Expanded scope

The EU has greatly expanded the scope of cybersecurity guidelines. The Directive mentions “essential entities” and “important entities”. The counterpart to the “essential entities” in the previous Directive was “operators of essential services”, designated “critical infrastructure” in the German transposition of the legislation (see section 2(10) BSIG).

The “important entities” are now an additional category. These are primarily entities operating in the Other Critical Sectors listed in Annex II (see Article 3(2)). The EU sees the responsibility for cybersecurity as lying mainly with operators in these two categories (see recital 77).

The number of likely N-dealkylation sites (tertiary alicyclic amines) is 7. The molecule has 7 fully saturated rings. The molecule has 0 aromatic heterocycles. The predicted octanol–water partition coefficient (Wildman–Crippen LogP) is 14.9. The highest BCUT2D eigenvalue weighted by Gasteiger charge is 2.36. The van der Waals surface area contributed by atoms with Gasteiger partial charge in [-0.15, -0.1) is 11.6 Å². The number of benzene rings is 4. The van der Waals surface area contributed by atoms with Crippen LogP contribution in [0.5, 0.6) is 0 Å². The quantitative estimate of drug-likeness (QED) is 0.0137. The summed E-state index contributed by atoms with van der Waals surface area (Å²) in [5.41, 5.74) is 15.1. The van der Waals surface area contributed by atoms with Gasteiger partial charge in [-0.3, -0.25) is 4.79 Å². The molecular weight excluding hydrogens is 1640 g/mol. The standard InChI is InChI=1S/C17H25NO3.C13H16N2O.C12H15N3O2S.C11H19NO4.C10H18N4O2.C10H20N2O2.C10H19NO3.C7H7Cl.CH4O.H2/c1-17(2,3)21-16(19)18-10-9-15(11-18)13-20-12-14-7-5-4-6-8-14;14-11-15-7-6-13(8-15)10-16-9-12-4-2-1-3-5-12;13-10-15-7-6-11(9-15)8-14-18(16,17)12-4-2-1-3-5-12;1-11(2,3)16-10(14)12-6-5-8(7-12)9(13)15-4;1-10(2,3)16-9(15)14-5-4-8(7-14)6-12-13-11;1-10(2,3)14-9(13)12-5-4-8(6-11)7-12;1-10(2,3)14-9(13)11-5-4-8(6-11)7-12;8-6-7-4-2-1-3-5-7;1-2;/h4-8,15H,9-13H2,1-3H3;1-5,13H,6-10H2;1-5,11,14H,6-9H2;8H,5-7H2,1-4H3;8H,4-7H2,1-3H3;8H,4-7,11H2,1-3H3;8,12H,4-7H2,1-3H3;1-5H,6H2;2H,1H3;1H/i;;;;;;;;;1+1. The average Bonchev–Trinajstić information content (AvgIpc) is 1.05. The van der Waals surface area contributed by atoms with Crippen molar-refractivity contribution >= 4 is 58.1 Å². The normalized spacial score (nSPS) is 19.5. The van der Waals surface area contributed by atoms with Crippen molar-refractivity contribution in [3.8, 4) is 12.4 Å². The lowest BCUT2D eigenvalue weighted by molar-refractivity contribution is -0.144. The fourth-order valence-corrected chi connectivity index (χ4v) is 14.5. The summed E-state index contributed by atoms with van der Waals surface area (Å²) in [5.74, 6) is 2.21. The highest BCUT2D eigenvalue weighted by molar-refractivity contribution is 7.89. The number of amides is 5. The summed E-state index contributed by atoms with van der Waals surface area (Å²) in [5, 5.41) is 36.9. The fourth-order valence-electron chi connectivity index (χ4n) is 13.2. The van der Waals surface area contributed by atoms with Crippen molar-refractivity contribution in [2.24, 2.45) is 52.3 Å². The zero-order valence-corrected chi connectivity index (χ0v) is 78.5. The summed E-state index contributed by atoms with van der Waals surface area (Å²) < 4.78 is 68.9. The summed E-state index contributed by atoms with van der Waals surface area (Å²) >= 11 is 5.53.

By enacting the German IT Security Act 2.0 in April 2021, the German legislature already significantly expanded the target group of the national cybersecurity guidelines itself. This now governs not only “critical infrastructure” and “digital services”, but also “companies of special public interest.” Following the implementation of the NIS 2 Directive, a fourth category is now likely to be added – or the German legislator will align the companies of special public interest with the important entities.

Operators in the following sectors in particular are considered “essential entities” and thus “critical infrastructure”:

    • Energy
    • Transport
    • Banking and finance
    • Healthcare
    • Drinking water and waste water
    • Digital infrastructure
    • Public administration
    • Space

Important sectors” include:

    • Post and courier services
    • Waste management
    • Food production, processing and distribution
    • Manufacturing/production of goods
    • Chemicals production, manufacturing and trade
    • Education and research


Specific requirements